Complex Span and N-Back Measures of Working Memory: A Meta-Analysis

By Redick, Thomas S.; Lindsey, Dakota R. B. | Psychonomic Bulletin & Review, December 2013 | Go to article overview

Complex Span and N-Back Measures of Working Memory: A Meta-Analysis


Redick, Thomas S., Lindsey, Dakota R. B., Psychonomic Bulletin & Review


Published online: 4 June 2013

# Psychonomic Society, Inc. 2013

Abstract Working memory is a construct of primary relevance to many areas of psychology. Two types of tasks have been used to measure working memory, primarily in different research areas: Complex span tasks are commonly used in behavioral studies in the cognitive and individual-differences literature, whereas n-back tasks have been used more frequently incognitive neuroscience studies investigating the neural under-pinnings of working memory. Despite both categories of tasks being labeled as "working memory" measures, previous empirical studies have provided mixed evidence regarding the shared amount of overlapping processes between complex span and n-back tasks. The present meta-analysis showed that the complex span and n-back tasks are weakly correlated, although significant heterogeneity across studies was observed. A follow-up analysis of unpublished data indicated that the sample composition affects the relationship between the complex span and n-back tasks, following the law of diminishing returns. Finally, a separate meta-analysis indicated that the simple span and n-back tasks are correlated to the same extent as are the complex span and n-back tasks. The present findings indicate that the complex span and n-back tasks cannot be used inter-changeably as working memory measures in research applications.

Keywords Working memory . Meta-analysis . Individual differences

The studies that have directly investigated the relation between the n-back task and other WM measures always revealed weak correlations. (Szmalec, Verbruggen, Vandierendonck, & Kemps, 2011,p.148)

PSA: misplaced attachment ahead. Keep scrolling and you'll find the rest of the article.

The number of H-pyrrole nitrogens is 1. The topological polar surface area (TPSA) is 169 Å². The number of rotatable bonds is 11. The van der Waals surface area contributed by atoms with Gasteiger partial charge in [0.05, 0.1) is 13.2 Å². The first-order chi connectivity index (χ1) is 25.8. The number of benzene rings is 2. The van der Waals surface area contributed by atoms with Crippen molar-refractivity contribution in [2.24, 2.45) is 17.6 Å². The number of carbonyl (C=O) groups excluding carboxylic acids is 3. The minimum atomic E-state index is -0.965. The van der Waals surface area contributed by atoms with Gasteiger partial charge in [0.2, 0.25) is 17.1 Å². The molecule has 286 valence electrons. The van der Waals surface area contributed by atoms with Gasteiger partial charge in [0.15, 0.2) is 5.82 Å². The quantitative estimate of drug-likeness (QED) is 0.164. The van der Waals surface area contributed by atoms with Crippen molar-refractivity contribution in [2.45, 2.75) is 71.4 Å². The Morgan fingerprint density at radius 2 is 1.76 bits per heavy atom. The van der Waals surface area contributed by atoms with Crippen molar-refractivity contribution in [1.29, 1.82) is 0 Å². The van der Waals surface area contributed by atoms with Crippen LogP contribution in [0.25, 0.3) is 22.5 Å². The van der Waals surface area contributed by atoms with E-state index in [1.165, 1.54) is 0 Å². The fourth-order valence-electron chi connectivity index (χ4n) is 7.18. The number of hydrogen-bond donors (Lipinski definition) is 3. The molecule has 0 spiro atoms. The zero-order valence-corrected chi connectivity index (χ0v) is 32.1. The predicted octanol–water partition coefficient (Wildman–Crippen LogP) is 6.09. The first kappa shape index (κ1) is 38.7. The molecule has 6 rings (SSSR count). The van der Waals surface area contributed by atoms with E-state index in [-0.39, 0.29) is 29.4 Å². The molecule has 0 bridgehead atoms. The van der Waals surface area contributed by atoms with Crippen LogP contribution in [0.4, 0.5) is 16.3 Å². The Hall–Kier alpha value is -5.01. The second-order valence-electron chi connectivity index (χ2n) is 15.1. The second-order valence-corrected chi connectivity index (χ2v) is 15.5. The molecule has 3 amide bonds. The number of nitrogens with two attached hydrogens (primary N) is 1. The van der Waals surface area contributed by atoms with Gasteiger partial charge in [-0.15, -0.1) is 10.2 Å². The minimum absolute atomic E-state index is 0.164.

Correlations between the n-back task and more com- plex span measures are variable, with some studies reporting relatively low correlations . . . and others reporting high correlations. (Li, Schmiedek, Huxhold, Röcke, Smith, & Lindenberger, 2008, p. 739)

Theories of WM . . . all predict n-back and WM span tasks to measure largely the same thing, that is, to reflect primarily the same WM construct. Why don't they? (Kane, Conway, Miura & Colflesh, 2007,p.621)

Working memory (WM) is a construct that has been studied extensively in the past 50 years, since it was first mentioned by Miller, Galanter, and Pribram (1960), and especially since the influential WM model proposed by Baddeley and Hitch (1974). The concept is a more dynamic version of the short-term memory construct that was present in initial information-processing models (e.g., Atkinson & Shiffrin, 1968). WM has been studied extensively not only in cognitive psychology, but also in other areas, including social, clinical, developmental, and personality research. WM is critical to activities involving the goal-directed use of immediate memory, the maintenance and manipulation of recently attended information, and switching andschedulingtaskpriorities in multitasking situations. An important consideration for such research efforts is how to operationally define and measure WM. In the present research, we investi- gated the degree of overlap between two commonly used categories of WM measures: complex span and n-back tasks.

Complex span task measures of WM

Beginning with reading span (Daneman & Carpenter, 1980), "complex span" tasks became popular measures of WM, in contrast to existing "simple span" tasks such as digit span. Other complex span tasks followed: (a) counting span (Case, Kurland, & Goldberg, 1982); (b) operation span (Turner & Engle, 1989); (c) rotation span (Shah & Miyake, 1996); and (d) symmetry span (Kane et al., 2004), to name a few. Instead of being given a list of digits to serially recall, as in digit span, subjects taking an operation span task see a series of items such as the following: "IS (2 × 1) + 3 = 6 ? DOG". Because complex span tasks combine the recall of some items (e.g., words) while subjects also perform a secondary processing task (e. …

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